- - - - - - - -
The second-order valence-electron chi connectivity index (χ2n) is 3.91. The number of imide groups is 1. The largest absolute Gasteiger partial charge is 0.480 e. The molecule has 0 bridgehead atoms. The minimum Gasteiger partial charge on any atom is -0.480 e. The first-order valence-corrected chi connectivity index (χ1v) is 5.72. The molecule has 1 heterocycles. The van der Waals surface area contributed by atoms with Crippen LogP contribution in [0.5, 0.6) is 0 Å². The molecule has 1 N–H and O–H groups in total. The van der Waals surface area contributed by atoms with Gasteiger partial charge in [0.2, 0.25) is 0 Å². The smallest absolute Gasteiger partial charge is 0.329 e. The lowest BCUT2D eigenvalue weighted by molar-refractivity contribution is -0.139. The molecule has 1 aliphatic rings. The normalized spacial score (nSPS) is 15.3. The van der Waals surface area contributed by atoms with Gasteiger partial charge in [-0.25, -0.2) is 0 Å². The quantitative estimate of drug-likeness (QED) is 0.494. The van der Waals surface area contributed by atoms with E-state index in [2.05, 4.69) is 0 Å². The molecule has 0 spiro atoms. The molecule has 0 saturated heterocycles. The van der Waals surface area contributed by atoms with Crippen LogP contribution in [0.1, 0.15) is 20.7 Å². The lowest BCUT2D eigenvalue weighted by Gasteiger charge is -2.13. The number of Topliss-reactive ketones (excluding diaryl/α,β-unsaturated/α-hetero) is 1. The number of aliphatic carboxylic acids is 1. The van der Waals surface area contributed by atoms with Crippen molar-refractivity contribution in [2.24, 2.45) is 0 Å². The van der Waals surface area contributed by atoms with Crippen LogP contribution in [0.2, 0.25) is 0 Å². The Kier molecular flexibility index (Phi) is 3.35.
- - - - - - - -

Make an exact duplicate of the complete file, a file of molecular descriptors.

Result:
The second-order valence-electron chi connectivity index (χ2n) is 3.91. The number of imide groups is 1. The largest absolute Gasteiger partial charge is 0.480 e. The molecule has 0 bridgehead atoms. The minimum Gasteiger partial charge on any atom is -0.480 e. The first-order valence-corrected chi connectivity index (χ1v) is 5.72. The molecule has 1 heterocycles. The van der Waals surface area contributed by atoms with Crippen LogP contribution in [0.5, 0.6) is 0 Å². The molecule has 1 N–H and O–H groups in total. The van der Waals surface area contributed by atoms with Gasteiger partial charge in [0.2, 0.25) is 0 Å². The smallest absolute Gasteiger partial charge is 0.329 e. The lowest BCUT2D eigenvalue weighted by molar-refractivity contribution is -0.139. The molecule has 1 aliphatic rings. The normalized spacial score (nSPS) is 15.3. The van der Waals surface area contributed by atoms with Gasteiger partial charge in [-0.25, -0.2) is 0 Å². The quantitative estimate of drug-likeness (QED) is 0.494. The van der Waals surface area contributed by atoms with E-state index in [2.05, 4.69) is 0 Å². The molecule has 0 spiro atoms. The molecule has 0 saturated heterocycles. The van der Waals surface area contributed by atoms with Crippen LogP contribution in [0.1, 0.15) is 20.7 Å². The lowest BCUT2D eigenvalue weighted by Gasteiger charge is -2.13. The number of Topliss-reactive ketones (excluding diaryl/α,β-unsaturated/α-hetero) is 1. The number of aliphatic carboxylic acids is 1. The van der Waals surface area contributed by atoms with Crippen molar-refractivity contribution in [2.24, 2.45) is 0 Å². The van der Waals surface area contributed by atoms with Crippen LogP contribution in [0.2, 0.25) is 0 Å². The Kier molecular flexibility index (Phi) is 3.35.